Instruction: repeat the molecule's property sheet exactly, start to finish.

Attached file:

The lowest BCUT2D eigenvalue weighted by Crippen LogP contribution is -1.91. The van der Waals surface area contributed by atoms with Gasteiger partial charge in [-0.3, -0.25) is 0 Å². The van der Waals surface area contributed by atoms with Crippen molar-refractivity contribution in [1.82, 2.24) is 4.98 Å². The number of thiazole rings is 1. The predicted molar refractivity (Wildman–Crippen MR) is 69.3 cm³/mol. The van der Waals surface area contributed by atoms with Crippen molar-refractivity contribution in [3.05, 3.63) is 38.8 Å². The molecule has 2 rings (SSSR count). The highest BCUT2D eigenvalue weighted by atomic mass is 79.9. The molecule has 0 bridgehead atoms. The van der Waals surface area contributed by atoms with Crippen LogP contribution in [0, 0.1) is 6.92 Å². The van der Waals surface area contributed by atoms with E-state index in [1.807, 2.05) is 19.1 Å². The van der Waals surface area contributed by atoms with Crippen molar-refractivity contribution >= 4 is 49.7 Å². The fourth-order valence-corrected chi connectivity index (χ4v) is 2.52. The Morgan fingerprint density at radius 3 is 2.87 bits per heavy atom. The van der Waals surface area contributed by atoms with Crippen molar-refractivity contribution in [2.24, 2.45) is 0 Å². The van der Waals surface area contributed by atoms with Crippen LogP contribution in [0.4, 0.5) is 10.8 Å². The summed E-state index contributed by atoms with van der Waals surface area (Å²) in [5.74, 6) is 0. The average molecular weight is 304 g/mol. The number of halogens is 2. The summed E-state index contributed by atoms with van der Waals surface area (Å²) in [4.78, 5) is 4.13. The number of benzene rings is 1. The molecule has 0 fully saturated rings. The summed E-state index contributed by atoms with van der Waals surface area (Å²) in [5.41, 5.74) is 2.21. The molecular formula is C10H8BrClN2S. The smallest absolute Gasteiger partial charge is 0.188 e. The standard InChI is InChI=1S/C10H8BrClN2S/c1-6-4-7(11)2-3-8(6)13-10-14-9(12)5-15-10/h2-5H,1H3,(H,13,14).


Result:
The lowest BCUT2D eigenvalue weighted by Crippen LogP contribution is -1.91. The van der Waals surface area contributed by atoms with Gasteiger partial charge in [-0.3, -0.25) is 0 Å². The van der Waals surface area contributed by atoms with Crippen molar-refractivity contribution in [1.82, 2.24) is 4.98 Å². The number of thiazole rings is 1. The predicted molar refractivity (Wildman–Crippen MR) is 69.3 cm³/mol. The van der Waals surface area contributed by atoms with Crippen molar-refractivity contribution in [3.05, 3.63) is 38.8 Å². The molecule has 2 rings (SSSR count). The highest BCUT2D eigenvalue weighted by atomic mass is 79.9. The molecule has 0 bridgehead atoms. The van der Waals surface area contributed by atoms with Crippen LogP contribution in [0, 0.1) is 6.92 Å². The van der Waals surface area contributed by atoms with E-state index in [1.807, 2.05) is 19.1 Å². The van der Waals surface area contributed by atoms with Crippen molar-refractivity contribution >= 4 is 49.7 Å². The fourth-order valence-corrected chi connectivity index (χ4v) is 2.52. The Morgan fingerprint density at radius 3 is 2.87 bits per heavy atom. The van der Waals surface area contributed by atoms with Crippen molar-refractivity contribution in [2.24, 2.45) is 0 Å². The van der Waals surface area contributed by atoms with Crippen LogP contribution in [0.4, 0.5) is 10.8 Å². The summed E-state index contributed by atoms with van der Waals surface area (Å²) in [5.74, 6) is 0. The average molecular weight is 304 g/mol. The number of halogens is 2. The summed E-state index contributed by atoms with van der Waals surface area (Å²) in [4.78, 5) is 4.13. The number of benzene rings is 1. The molecule has 0 fully saturated rings. The summed E-state index contributed by atoms with van der Waals surface area (Å²) in [5.41, 5.74) is 2.21. The molecular formula is C10H8BrClN2S. The smallest absolute Gasteiger partial charge is 0.188 e. The standard InChI is InChI=1S/C10H8BrClN2S/c1-6-4-7(11)2-3-8(6)13-10-14-9(12)5-15-10/h2-5H,1H3,(H,13,14).